Mace Griffin: Bounty Hunter Review

Ben Silverman
Mace Griffin: Bounty Hunter Info

genre

  • N/A

players

  • 1

Publisher

  • Vivendi

Developer

  • Vivendi
  • Warthog

Release Date

  • 11/30/1999
  • Out Now

Platform

  • PS2
  • Xbox

rating

I’d rather be Boba Fett.

You

have

to

appreciate

the

thought

behind

Mace

Griffin:

Bounty

Hunter
.

Though

it’s

been

cooking

in

the

development

oven

for

a little

too

long,

how

can

you

not

be

somewhat

intrigued

by

the

prospect

of

a first-person

shooter/space-action

adventure

combo

that

allows

seamless

transition

between

the

two

genres?

That

sounds

really

good

on

paper.

Unfortunately, paper is the only place you’re going to find that kind of innovation,

because the final product doesn’t offer the experience we were all hoping for.

Instead, Mace Griffin is an average FPS that lets you fly around and

dogfight a little. It shoots for the stars, but winds up getting lost in the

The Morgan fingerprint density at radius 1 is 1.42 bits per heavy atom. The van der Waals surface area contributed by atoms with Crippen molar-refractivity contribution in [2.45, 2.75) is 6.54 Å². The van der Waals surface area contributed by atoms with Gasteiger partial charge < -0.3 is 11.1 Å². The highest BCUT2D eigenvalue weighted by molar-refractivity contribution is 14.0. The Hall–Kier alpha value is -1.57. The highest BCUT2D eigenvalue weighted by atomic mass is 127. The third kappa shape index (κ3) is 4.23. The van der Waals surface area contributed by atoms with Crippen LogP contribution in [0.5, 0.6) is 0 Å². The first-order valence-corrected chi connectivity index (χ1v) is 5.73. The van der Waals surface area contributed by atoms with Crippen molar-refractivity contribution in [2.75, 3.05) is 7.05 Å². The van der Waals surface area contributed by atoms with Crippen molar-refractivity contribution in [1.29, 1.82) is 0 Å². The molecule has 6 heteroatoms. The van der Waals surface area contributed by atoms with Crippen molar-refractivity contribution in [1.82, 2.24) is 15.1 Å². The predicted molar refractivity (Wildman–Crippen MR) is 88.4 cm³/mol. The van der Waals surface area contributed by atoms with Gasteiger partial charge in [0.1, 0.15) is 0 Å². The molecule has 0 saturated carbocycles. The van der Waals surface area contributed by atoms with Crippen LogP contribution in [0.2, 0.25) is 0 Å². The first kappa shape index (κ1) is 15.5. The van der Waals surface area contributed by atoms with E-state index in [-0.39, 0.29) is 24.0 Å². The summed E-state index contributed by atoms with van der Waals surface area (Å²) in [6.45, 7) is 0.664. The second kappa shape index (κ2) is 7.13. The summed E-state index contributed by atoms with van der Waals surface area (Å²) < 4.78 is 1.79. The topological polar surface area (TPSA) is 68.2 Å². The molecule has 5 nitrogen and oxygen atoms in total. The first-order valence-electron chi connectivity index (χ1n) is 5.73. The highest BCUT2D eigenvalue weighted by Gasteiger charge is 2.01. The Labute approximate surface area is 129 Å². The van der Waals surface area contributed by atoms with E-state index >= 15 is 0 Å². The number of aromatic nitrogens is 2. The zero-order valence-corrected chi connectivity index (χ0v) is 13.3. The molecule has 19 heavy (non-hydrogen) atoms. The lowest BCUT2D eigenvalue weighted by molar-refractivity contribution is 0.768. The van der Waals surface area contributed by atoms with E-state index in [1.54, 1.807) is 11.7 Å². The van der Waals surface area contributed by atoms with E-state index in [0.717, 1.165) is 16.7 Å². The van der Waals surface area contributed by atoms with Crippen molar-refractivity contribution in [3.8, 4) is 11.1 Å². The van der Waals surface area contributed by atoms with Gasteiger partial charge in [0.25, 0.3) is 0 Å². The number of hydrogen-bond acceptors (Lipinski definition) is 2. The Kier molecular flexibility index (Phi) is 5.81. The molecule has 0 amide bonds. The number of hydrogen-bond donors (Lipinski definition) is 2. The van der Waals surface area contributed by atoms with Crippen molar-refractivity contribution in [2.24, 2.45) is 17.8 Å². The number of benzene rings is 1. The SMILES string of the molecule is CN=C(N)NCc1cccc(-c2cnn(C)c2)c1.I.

clouds thanks to its limited depth and very standard corridor shooting.

This

sci-fi game takes place about 500 years in the future. You’re Mace Griffin,

an ex-Ranger (cop) who has just gotten out of prison after being framed for

the death of your squadmates. With little identity and nowhere to turn, you

find yourself drawn to a life of bounty hunting, a gun for hire, and set out

to reclaim your life and discover who set you up in the first place.

Apparently,

the

best

way

to

do

this

is

to

kill

everyone

you

meet.

You

progress

through

the

completely

linear

story

taking

job

after

job,

which

amounts

to

you

flying

off

to

different

asteroid

bases/spaceports/mining

areas

and

accomplishing

some

basic

missions,

such

as

flipping

one

lever

somewhere

to

stop

something

from

exploding.

Though

told

through

plenty

of

in-game

cut

scenes,

the

plot

just

isn’t

very

engrossing.

For that matter, neither is the gameplay. Most of Mace Griffin takes

place on the ground in a straightforward fragfest. You run into a room, kill

all the bad guys, open a door, and then kill more guys. Rinse and repeat. The

levels are admittedly huge, and you’ll always know where to go thanks to the

mission objective compass at the top of the screen. It’s a good thing it’s there,

too, since half of the time you have no idea what it is exactly you’re supposed

to be doing. You only find out when you reach the objective and flip the switch